Another federal court has refused to accept the assumption that all recordkeeping services are “fungible” – and tossed an excessive fee suit – again, and this time with prejudice.
The plaintiffs here – Keith K. Kruchten, Angel D. Muratalla and William Begani – sued on behalf of the $2.1. billion Ricoh USA, Inc. Retirement Savings Plan a little more than a year ago. They’re represented by Capozzi Adler PC and rely on a foundation of allegations that are basically a “rinse and repeat” from other suits. In fact, that first suit was a mere 27 pages long, but in that they nonetheless managed to allege that the Ricoh defendants as fiduciaries “breached the duties they owed to the Plan, to Plaintiffs, and to the other participants of the Plan by, inter alia,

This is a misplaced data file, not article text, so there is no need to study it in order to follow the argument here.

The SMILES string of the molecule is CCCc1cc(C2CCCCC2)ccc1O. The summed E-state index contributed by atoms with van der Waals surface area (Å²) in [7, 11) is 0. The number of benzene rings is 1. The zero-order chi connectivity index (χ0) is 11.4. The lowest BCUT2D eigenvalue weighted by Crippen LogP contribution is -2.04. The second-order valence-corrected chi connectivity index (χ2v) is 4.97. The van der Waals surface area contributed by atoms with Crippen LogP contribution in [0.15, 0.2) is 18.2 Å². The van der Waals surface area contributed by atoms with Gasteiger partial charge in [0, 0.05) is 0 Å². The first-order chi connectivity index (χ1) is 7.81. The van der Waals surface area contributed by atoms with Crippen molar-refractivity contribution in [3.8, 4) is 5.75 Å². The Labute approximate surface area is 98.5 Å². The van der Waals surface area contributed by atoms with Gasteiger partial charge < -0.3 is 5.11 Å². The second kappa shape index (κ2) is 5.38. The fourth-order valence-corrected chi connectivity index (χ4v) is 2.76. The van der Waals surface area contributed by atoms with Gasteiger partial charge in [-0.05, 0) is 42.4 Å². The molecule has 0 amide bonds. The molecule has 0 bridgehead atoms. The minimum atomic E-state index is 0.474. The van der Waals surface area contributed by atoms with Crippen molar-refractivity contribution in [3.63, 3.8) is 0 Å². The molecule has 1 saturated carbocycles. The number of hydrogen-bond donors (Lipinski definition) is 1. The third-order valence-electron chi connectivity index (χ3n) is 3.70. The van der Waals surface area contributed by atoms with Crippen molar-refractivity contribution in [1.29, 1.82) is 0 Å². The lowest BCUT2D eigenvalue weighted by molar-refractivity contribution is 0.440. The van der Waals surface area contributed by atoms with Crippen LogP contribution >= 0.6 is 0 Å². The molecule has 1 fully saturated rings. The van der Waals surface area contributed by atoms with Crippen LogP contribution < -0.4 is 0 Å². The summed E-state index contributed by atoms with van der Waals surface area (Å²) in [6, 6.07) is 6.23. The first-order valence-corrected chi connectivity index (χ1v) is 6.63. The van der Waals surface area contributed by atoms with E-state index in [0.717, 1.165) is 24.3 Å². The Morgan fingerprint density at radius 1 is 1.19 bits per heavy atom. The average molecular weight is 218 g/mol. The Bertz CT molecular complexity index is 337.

(1) failing to objectively and adequately review the Plan’s investment portfolio with due care to ensure that each investment option was prudent, in terms of cost; and
(2) failing to control the Plan’s recordkeeping administration costs” – and that those shortcomings not only constituted a breach of the fiduciary duty, but “…were contrary to actions of a reasonable fiduciary and cost the Plan and its participants millions of dollars….”
More specifically, the suit claimed that the $2.1 billion plan’s annual recordkeeping fees were as high as $103/participant – and maintained that it was imprudent to pay fees this high since recordkeeping services were, basically, an interchangeable commodity.